Reason is asking their readers if they’d support Gary Johnson as the US Libertarian Party’s presidential candidate:
Former two-term Gov. Gary Johnson (R-N.M.) tells the Santa Fe New Mexican that he feels “abandoned” by a Republican Party that shut him out of all but two of GOP presidential debates so far. As a result, he’s mulling over the idea of running for the Libertarian Party’s presidential nomination.
[. . .]
There’s little doubt that Johnson — who unambiguously supports an end to the drug war, a non-interventionist foreign policy, reproductive rights, liberalized immigration policy, free trade, and many other libertarian position — would be the highest-profile LP candidate at least since Ron Paul hit the hustings back in 1988. As a pol who won election twice in a Democratic-heavy state and governed to bipartisan acclaim, he’d also be the first one who could point to administrative experience and success, which would surely help with publicity for the LP’s existence and positions.
Radley Balko looks at how federal government incentives to local police departments are encouraging them to concentrate on minor drug offenders instead of helping the victims of violent crime:
Arresting people for assaults, beatings and robberies doesn’t bring money back to police departments, but drug cases do in a couple of ways. First, police departments across the country compete for a pool of federal anti-drug grants. The more arrests and drug seizures a department can claim, the stronger its application for those grants.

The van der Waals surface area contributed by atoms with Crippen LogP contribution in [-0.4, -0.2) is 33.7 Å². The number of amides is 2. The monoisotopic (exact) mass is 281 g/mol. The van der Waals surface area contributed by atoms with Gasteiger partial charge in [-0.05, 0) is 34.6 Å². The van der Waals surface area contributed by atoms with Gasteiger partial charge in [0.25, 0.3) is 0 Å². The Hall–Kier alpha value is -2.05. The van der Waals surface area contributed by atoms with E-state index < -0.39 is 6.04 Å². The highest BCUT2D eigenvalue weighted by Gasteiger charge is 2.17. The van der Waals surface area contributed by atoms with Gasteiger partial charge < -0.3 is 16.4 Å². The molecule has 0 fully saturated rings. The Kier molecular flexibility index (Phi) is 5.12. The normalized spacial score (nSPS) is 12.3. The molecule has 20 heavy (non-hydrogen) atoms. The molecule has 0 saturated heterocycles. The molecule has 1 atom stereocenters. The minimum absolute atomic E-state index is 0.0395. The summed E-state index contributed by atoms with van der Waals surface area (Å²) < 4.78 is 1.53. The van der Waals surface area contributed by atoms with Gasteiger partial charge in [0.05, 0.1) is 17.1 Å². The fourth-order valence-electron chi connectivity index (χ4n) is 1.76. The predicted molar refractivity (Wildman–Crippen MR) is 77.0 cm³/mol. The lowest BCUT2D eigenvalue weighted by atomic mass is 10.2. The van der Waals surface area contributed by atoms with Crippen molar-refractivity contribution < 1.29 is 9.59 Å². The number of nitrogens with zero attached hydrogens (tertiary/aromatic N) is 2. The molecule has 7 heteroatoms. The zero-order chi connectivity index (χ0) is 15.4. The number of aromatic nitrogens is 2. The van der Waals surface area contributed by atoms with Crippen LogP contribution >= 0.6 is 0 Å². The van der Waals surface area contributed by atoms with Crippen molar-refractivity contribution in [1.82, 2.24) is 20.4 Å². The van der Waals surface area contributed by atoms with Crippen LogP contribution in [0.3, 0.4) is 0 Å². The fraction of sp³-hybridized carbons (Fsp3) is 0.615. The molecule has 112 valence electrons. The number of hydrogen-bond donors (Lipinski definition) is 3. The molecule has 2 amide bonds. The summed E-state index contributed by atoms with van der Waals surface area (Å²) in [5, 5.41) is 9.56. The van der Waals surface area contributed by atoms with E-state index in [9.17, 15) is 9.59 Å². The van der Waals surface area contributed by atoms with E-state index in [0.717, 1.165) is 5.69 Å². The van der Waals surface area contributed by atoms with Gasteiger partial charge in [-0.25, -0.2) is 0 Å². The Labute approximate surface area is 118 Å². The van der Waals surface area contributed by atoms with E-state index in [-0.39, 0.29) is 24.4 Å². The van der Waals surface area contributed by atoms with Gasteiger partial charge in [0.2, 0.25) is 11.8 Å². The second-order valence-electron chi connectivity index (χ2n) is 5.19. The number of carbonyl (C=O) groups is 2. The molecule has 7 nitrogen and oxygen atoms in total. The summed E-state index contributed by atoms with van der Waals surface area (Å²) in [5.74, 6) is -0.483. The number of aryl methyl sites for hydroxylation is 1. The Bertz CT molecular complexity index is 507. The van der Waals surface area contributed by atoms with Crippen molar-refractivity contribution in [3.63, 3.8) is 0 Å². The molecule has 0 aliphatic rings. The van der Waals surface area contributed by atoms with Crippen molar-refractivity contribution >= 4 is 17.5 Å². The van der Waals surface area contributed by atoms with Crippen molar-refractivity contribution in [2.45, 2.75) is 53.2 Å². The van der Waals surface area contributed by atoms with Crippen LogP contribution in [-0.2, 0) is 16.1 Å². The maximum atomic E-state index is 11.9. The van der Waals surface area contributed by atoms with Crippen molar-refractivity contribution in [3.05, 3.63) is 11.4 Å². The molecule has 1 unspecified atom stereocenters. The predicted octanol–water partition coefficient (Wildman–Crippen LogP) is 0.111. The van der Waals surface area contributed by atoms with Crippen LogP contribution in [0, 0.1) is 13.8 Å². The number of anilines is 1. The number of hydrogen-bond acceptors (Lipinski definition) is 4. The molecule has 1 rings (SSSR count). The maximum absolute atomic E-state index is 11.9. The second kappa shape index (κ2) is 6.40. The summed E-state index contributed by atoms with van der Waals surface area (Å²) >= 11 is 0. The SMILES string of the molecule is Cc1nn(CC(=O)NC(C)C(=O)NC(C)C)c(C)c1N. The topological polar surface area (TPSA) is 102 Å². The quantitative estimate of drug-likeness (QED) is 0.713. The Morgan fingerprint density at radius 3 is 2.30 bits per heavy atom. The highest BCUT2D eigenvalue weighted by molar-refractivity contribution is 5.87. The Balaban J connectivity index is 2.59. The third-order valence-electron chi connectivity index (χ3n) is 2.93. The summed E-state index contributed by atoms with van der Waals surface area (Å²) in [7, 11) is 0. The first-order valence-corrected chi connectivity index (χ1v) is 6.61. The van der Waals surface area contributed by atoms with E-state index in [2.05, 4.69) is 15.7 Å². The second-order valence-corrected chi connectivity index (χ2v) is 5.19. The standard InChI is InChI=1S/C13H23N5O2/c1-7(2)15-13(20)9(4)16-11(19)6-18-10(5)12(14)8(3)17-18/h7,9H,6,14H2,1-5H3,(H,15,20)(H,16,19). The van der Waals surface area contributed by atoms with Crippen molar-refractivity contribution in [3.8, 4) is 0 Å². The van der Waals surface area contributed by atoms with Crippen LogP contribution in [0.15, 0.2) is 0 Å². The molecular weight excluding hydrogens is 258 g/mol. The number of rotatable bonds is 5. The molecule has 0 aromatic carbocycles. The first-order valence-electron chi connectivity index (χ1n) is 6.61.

“The availability of huge federal anti-drug grants incentivizes departments to pay for SWAT team armor and weapons, and leads our police officers to abandon real crime victims in our communities in favor of ratcheting up their drug arrest stats,” said former Los Angeles Deputy Chief of Police Stephen Downing. Downing is now a member of Law Enforcement Against Prohibition, an advocacy group of cops and prosecutors who are calling for an end to the drug war.
“When our cops are focused on executing large-scale, constitutionally questionable raids at the slightest hint that a small-time pot dealer is at work, real police work preventing and investigating crimes like robberies and rapes falls by the wayside,” Downing said.
[. . .]
Several NYPD officers have alleged that in some precincts, police officers are asked to meet quotas for drug arrests. Former NYPD narcotics detective Stephen Anderson recently testified in court that it’s common for cops in the department to plant drugs on innocent people to meet those quotas — a practice for which Anderson himself was then on trial.
At the same time, there’s increasing evidence that the NYPD is paying less attention to violent crime. In an explosive Village Voice series last year, current and former NYPD officers told the publication that supervising officers encouraged them to either downgrade or not even bother to file reports for assault, robbery and even sexual assault. The theory is that the department faces political pressure to produce statistics showing that violent crime continues to drop. Since then, other New Yorkers have told the Voice that they have been rebuffed by NYPD when trying to report a crime.
Scott Jordan Harris explains that the purpose of TV advertising isn’t — despite all the evidence to the contrary — to irritate the hell out of viewers:
Many of the best short films I see each year are adverts, and this shouldn’t be surprising. There is a small audience for shorts that aren’t shot by Pixar and shown before Disney films, and there are miniscule budgets available for them. Most shorts are apprentice pieces, showy announcements of the skills of film-makers who want to be making features, and display so many signs of it that they fail as individual films.